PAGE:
If you prefer buckle carriers, look for one that is lighter and less bulky.  Some brands use heavy materials and a wide design.  These would be less ideal for summer since air flow would be restricted.  When trying to decide if a SSC would be summer worthy, look for one that is made with lighter fabrics, is narrower to allow air flow in the sides, and isn't heavily layered in the body panel.  You can also find SSCs that are made specifically to be light weight or have mesh or other breathable fabrics in the body panel to make them more airy and cooler.
Pros: two shoulder carrier, easy to use, "summer" options available
Cons: can have thick layers and padding that can make them hotter

Fabric options

Different fabrics have different qualities that make them ideal for a summer carrier.  But keep in mind that all fabrics can be different weights, so even a "hotter" fabric may feel cooler than a more summer friendly blend that is thick.  So the thickness of the fabric is just as important as the type of fabric.  Another thing to keep in mind in choosing a fabric is that thinnest is not always best.  Sometimes the thinnest fabrics are also less supportive.  So make sure you consider the weight and age of your baby when choosing your carrier.

Linen is frequently recommended for summer babywearing.  Linen is often used for ring slings, but there are also many linen blend woven wraps.  When considering a linen wrap, make sure the wrap is a thin wrap since thicker linen wraps will be too hot despite being linen.

Bamboo is a great fabric for summer for many reasons.  Bamboo fabrics are often used for exercise clothing and summer clothing because it wicks moisture and is very breathable.  It is also naturally protective against UV rays and is anti-bacterial.  Carriers made with bamboo fabrics will be cooler than their cotton counterparts, though you must always consider weight/thickness.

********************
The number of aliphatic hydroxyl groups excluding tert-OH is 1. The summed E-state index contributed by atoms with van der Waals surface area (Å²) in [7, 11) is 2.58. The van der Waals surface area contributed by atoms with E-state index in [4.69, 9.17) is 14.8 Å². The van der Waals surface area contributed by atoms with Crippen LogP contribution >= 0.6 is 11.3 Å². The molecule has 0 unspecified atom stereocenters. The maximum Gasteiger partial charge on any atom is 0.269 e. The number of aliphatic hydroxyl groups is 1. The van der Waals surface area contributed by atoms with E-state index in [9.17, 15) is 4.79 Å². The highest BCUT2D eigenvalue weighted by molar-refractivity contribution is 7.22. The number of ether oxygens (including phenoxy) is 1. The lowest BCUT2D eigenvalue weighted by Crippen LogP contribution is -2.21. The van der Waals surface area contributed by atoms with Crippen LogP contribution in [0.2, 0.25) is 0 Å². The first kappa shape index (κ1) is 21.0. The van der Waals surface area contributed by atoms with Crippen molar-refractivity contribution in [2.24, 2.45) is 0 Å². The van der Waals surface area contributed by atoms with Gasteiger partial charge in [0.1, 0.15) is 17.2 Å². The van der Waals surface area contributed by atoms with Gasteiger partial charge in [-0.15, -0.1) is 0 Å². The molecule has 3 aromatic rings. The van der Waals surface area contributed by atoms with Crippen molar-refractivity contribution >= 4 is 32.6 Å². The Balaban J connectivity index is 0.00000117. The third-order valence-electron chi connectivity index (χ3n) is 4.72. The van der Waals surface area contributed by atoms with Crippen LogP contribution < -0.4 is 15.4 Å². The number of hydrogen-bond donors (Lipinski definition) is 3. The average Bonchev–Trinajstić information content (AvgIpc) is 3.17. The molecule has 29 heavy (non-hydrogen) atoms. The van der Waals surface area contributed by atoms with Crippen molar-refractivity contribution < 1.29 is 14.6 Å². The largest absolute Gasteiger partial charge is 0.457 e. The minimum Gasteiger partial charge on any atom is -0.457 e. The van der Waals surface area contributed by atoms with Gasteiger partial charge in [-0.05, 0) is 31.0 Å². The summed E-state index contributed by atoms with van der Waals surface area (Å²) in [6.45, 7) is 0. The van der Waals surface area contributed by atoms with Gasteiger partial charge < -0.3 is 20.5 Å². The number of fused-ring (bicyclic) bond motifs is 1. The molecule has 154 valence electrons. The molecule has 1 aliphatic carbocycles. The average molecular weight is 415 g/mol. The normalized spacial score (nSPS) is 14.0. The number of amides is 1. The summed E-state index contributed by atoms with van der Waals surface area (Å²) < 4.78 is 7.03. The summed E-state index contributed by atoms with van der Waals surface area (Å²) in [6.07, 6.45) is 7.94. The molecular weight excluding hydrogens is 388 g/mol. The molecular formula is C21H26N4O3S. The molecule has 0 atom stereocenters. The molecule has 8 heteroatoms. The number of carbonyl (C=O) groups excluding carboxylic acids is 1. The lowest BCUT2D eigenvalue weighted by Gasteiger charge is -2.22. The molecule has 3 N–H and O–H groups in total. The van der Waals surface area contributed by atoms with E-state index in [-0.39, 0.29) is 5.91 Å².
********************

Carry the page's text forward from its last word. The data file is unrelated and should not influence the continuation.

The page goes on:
Gauze is often used for summer carriers because it is light weight and very airy.  It is easy to see why gauze is a cooler option than many fabrics because it is visually thinner.  The way the fabric is woven leaves a lot of space in the weave for air to flow through it.  Because it is so thin, gauze can be "diggy".  So it is important when using a gauze carrier to make sure you distribute the weight well so you don't end up with pressure points.

Cotton can also be a decent summer fabric.  Depending on the weave, cotton can be very breathable.  There are many cotton wraps that are very light and airy compared to some thicker linen wraps, so cotton can be just as much of a summer fabric as linen or bamboo.  But watch for thick twill or canvas fabrics since those won't allow much air flow.

Solarweave makes a great summer baby carrier.  This fabric is light weight, thin, breathable (though not in the same way as a more open fabric like gauze) and blocks more than 98% of the sun's damaging UVA and UVB rays.  This fabric dries quickly making it a great option for water carriers, but is still supportive enough out of the water.

Solarviel fabric is no longer being made, but because it is still mentioned regularly and can be found on the for sale by owner market, I thought it should be included in the list of fabrics.  Solarviel is very airy and open, even more than gauze, but can also be diggy.  The manufacturers of Solarviel claimed that it had UV protection, which made this open weaved fabric very appealing for summer use, but it was later tested and found that the fabric actually offered ZERO UV protection (read more about it here).  But even still, the fabric is still going to be extremely breezy when used for a baby carrier, so as long as you are not counting on it for UV protection, it is still a good fabric for summer babywearing.

Mesh is used in a variety of ways for summer carriers.  Some carriers use a mesh lining between their outer fabric and the baby's body to aid in airflow.  Some carriers use a sports mesh similar to a sports jersey to add a mesh center panel to the body of a carrier.  Some water ring slings are also made from this stretchy sports mesh, but these tend to be too stretchy when used alone to be very supportive outside of the water.